‘Compared to Korea, I think the overall skill level of the other regions has decreased’ – CJ Entus Blaze ‘Flame’ Interview

Interview by Daniel, translated to English by 5MahN, and video subtitled by Acerunner

For over a year, top laner Blaze has been one of the stars of the team CJ Entus Blaze. With his legendary play on Kennen and Irelia, Flame has quickly become one of the most hyped top players in Korea. Cloth5 brings you this interview of Flame straight from the source for the first Flame interview specifically catering to his Western audience.

Could you please introduce yourself?

In Korean?

Yes, in Korean.

Hello. I am the Korean team CJ Blaze’s top solo laner, Flame. Nice to meet you.

So let’s start right off with the first question. Throughout the LoL community you’re known as a very handsome man, in reality do you have a lot of female fans?

Well I’d be lying if I said I didn’t have any female fans. However, though I guess I do have some popularity, other pro players have a lot of popularity too, so it’s not just me.

Were you aware that, in English, ‘flame’ means to berate and trash talk someone?

No, I didn’t really know…

Really? Since you did have a bit of a reputation, international fans were really curious whether that was why you chose your name. I know that isn’t true, but if you could tell us how you came up with ‘Flame,’ that would clear up any misunderstanding.

*Fun fact: Flame used to be known for swearing a lot and ‘flaming’ people in KR solo queue.

First of all, that story is not true at all. Honestly, I was going to just use the same ID I used during my amateur days. However, we decided that it wasn’t that good, so I brainstormed ideas with our manager, coach and other players. From that list the name that I chose the name that I thought was best.

And that’s how ‘Flame…’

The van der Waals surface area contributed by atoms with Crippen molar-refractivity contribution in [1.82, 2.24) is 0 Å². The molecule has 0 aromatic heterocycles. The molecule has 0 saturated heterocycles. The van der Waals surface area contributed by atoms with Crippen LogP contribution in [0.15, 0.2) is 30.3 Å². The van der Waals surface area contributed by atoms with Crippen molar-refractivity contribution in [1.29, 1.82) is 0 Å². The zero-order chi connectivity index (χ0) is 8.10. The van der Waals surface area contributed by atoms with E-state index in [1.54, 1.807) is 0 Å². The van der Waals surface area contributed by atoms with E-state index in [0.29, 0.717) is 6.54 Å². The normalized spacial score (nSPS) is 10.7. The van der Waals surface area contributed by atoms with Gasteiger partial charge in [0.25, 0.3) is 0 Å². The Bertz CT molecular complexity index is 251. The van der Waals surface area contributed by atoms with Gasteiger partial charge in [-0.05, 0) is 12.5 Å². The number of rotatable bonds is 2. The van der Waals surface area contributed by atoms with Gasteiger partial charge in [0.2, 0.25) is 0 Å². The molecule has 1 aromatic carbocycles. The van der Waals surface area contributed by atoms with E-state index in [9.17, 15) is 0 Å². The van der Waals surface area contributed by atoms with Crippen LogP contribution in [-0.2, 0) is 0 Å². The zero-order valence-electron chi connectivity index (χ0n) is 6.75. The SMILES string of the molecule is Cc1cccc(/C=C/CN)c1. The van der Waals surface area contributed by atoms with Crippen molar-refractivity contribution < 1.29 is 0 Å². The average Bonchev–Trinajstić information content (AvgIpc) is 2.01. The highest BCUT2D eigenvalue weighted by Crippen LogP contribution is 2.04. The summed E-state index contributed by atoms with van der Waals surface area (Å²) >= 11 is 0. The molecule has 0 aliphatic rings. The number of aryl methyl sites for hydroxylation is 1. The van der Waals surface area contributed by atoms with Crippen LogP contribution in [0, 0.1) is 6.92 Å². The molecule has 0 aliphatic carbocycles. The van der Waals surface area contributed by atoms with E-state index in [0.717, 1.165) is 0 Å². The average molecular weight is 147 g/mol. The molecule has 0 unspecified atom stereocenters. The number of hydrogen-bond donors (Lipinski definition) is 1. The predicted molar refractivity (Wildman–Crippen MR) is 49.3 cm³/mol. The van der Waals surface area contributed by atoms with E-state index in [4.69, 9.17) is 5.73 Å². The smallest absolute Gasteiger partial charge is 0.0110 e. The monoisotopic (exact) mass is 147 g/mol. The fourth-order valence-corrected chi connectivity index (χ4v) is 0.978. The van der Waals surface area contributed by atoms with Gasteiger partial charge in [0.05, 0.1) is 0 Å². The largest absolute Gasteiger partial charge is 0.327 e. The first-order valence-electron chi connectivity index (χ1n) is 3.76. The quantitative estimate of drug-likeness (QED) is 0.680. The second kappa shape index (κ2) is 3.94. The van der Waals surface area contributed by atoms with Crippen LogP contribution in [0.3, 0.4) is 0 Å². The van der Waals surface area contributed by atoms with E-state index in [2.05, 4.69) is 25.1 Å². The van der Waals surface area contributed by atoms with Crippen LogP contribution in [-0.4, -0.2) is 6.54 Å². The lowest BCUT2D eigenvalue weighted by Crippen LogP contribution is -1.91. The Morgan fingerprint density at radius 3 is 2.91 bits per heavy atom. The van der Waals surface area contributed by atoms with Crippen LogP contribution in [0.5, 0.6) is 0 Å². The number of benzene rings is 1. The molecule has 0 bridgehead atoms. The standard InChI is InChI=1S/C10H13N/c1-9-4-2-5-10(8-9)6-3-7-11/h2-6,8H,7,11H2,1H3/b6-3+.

Yes, that’s how I made the name ‘Flame.’

Okay, so on to the next question. When did you decide you were ready to debut as a pro player, and could you tell us about how you came to be a pro player?

I didn’t play games in order to become a pro. I was playing for fun and luckily got an opportunity. The distance from Busan, where I lived, to Seoul is quite long, but they said they wanted to do an offline audition. So I came up to Seoul and met the coaches and other players. Spending time with them, life was pretty good. I came to think that, if I stayed here and played League, I would be successful and it’d also be fun, and I knew I wanted to try. So I worked hard and came to be where I am now.

When you lane against someone, you usually end up with a substantial lead. As related to your team’s gameplay, how do you manage the landing phase? What tips do you have for dominating in lane?

First of all, you make up your mind to win lane. So you pick a champion that will win lane. You also choose a good team composition…. In my opinion, team composition is most important. If you don’t pick a good team composition, then unless you gain a huge lead in lane it’s very difficult to win.

Who do you think is the best top laner in Korea? Also, who do you think is the best from each of the other regions?

In my opinion, Shy plays extremely well. I don’t watch a lot of foreign matches so I don’t know who’s best in those regions. From the matches I watched before… I thought Stanley and PDD were very good. However, I never got to face them and haven’t seen them play recently, so it’s hard to give a clear answer.

On Blaze, who usually makes the orders for plays?

There isn’t anyone specific who makes orders. Instead we’re a team with several people who talk a lot and make calls. Together, we usually decide which call is best and follow it. So it isn’t one person saying “let’s do this and that.”

So it depends on the situation?


Recently there was an all-star tournament. Who would be in your all-star team? It’s okay to pick yourself, too.

Well, I think the all-star team Korea sent was pretty much the strongest one.

Besides playing the game, is there any activity you or the team likes to do?

I really like to exercise. I used to like playing sports that involve a ball. Now, though, I don’t really have the opportunity or people to play sports with. I discovered it’s difficult to enjoy those type of activities. If I do happen to have free time I watch movies. During vacations, I’m the type that plays solo queue.

LoL is always in your life?

There are times when I don’t have anything else to do so I just play LoL (laughs).

 If you weren’t a pro gamer, what would you be doing?

At this moment if I wasn’t a pro gamer, I would probably be studying in college. I don’t really know what I’d do after college, but I think I wouldn’t have done anything too crazy.

Now, if you could tell us your most unforgettable memory from your LoL career.

I can’t really choose just one… Soon after I debuted, we went to IPL and lost so that is a haunting memory.

Any good memories?

Okay, so the times we lost were pretty bad. Overall, I think some of the big games we had, like the ones against Najin Sword…those are memorable.

The one where you played top Nidalee?